Quality of the cards are pretty good but I've noticed several where it seems like the black ink on the back of the card is just too visible from the other side. It hasn't bled through, but the coloring on the mostly white cards just doesn't seem quite right.

Overall, I would recommend this game to anyone who is looking for a fun party game with friends who aren't offended easily and are equally gutter minded. Highly recommend using the "Lando Cardrissian" rule which can be surprisingly good at times. The other rules about manipulating the number of cards in your hand is aslo worth it because more options can only be a good thing.
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on May 25, 2014
Played once and the vulgarity of the game made my wife question my morales and reverence to an almighty God. My parents were playing with us and in less than two hands announced my part in the will would be changed immediately the next business day and left our house for their home, a seven hour drive away, at 10:00pm. My wife hasn't called in several days now, but the box works well for holding up wine bottles with which to pretend to be my friends.
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on February 17, 2014
Product arrived in good condition, but the examples on the back were a little too crude for my taste. Definitely not a good game for a young, adult bible study game night. I'll stick with Apples to Apples. If the back of the box was pictured online when I bought this, I would not have bought it.
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on January 17, 2013
This game caused me to spiral downward into a deep, dark depression from which I have been unable to recover. Before playing, I was a kind, loving person with many friends and a supportive family. I had a strong sense of self and pride in my morals. My friends misled me into thinking the game was just a more entertaining version of Apples to Apples - little did they know the devastating consequences for my mental health. At first, I was horribly offended by the cards' content - what repulsive person could ever find these entertaining? But then... it happened. A black card reading "What's that smell?" was played. In response, a friend played the card "Auschwitz". And I laughed. In that moment, I felt my world crumble. I was not a good person like I thought - I was one of the horrible people this game appeals to! I had to remove every mirror from my house because I can't stand the sight of my reflection anymore. I even had to replace my iPhone - the temptation to snapchat was overwhelming, but each glance at my image would send me into a sobbing episode that could last weeks.

Do not buy this game. It will ruin your life.
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on January 31, 2012
This is not a review about playing Cards Against Humanity, it's a review of the fallout endured from playing Cards Against Humanity. Take it as a warning, if you will.

If you aren't a horrible person already, you will soon be. You will play Cards Against Humanity, and as others have said, you will be shocked, appalled, and worst of all, you will learn and adapt. You'll reach for your smartphone and search for terms you've drawn such as "The Übermensch", "Heteronormativity", and "The Three-Fifths Compromise". You will commit these and many other newly-learned words to memory.

And that's where it all comes crashing down.

At first, you might allow "front butt" to casually wander its way into a conversation here and there. As more of your subconscious fights to unleash the trauma, you'll find yourself uttering "nipple blades" and "mouth herpes" in the most unacceptable of times. You'll visit the Cards Against Humanity website and bomb them with suggestions for new cards like "Cutting the cheese at a funeral" and "Scissoring".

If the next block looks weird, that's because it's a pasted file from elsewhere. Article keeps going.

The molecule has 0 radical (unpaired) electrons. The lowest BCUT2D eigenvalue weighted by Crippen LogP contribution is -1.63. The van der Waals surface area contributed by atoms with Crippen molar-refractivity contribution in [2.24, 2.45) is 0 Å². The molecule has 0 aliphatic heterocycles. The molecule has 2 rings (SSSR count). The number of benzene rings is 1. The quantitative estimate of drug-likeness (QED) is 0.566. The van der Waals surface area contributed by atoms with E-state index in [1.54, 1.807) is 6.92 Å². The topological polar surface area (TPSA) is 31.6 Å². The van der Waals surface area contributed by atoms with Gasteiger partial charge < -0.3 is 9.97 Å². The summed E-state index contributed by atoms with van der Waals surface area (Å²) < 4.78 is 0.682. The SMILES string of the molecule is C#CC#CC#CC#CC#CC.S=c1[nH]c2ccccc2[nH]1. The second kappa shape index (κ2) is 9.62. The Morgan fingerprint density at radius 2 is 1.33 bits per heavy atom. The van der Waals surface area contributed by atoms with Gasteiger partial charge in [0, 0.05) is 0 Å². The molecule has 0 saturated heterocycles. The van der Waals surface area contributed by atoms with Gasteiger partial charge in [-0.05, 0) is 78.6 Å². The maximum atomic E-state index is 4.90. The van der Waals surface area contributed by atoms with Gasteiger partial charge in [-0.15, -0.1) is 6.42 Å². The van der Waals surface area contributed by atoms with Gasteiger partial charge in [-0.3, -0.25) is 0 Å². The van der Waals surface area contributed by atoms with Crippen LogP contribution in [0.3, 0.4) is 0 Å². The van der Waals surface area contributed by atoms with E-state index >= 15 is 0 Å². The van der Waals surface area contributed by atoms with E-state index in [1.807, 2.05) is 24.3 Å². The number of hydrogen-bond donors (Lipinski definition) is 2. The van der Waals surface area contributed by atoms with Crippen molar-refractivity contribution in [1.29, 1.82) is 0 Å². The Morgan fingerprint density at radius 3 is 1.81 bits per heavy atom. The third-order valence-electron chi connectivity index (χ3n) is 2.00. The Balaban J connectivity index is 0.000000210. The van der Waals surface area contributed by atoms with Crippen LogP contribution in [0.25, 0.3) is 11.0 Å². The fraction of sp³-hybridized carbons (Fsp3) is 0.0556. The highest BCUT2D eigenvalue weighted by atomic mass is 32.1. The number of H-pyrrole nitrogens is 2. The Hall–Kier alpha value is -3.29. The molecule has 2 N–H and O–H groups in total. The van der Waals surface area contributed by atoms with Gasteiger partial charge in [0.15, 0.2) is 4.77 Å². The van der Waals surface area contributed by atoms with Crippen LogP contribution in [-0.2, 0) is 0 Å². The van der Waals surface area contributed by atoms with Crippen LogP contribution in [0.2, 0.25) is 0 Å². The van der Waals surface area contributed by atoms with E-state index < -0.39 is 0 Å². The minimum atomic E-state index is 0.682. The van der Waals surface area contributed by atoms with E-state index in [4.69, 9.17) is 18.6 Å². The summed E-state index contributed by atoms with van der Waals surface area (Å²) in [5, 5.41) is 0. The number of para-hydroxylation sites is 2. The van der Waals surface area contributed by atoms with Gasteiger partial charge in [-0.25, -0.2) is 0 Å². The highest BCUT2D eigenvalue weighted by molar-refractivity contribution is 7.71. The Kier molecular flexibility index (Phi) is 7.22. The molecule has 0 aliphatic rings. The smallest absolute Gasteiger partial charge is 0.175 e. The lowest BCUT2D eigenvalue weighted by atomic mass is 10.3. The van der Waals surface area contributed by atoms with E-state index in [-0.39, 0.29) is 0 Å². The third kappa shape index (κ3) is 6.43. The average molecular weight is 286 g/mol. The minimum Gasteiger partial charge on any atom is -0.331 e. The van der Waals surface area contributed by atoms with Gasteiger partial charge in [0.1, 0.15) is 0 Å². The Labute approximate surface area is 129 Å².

Soon, you will meet up with new people to inflict Cards Against Humanity upon them and they'll be hooked. You will receive random voicemails and texts, asking for another hit of that "8 oz. of sweet, Mexican black tar heroin", and you will comply, because you're just as hooked as they are. They'll bring new friends in to freshen up the game...you will feel a rush as the look of shame crosses their innocent eyes as they win a round by playing "Amputees" against your "White People Like _____".

"I was just throwing that card away!" they'll proclaim, but you know the sad truth.

You will buy the expansion pack. You will host parties where you play through every card in both boxes. You'll wonder where the time went. Your face will hurt from laughing so much. Your friends will buy their own sets, and the infection will be passed on.

A team of rescue workers will find you you weeks later in your closet, frazzled, emaciated, and stinking from "Soiling Yourself", because you just couldn't stop with playing Cards Against Humanity against yourself. The light of day will strike your eyes and you'll gaze up at your saviors with pensive anticipation...

"Wanna play?"
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on December 16, 2012
once i read the review saying there's a card where someone has to read "jerking off into a kiddie pool full of childrens tears" outloud to the rest of the group. I new the game wasnt for me or my family or my real friends. If your imagination is so lame that this game excites you then I only pray you find something that can turn your ignorant mind around. Burn this game..
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on November 30, 2012
Pretty much Apples to Apples, created by people with the maturity of a 13 year old teenage boy. If dead baby jokes and toilet humor are your cup of tea, you'll enjoy this game. For those of us that eventually grew out of puberty, you'd be better off finding something else to play.
2020 comments| 84 people found this helpful. Was this review helpful to you? Report abuse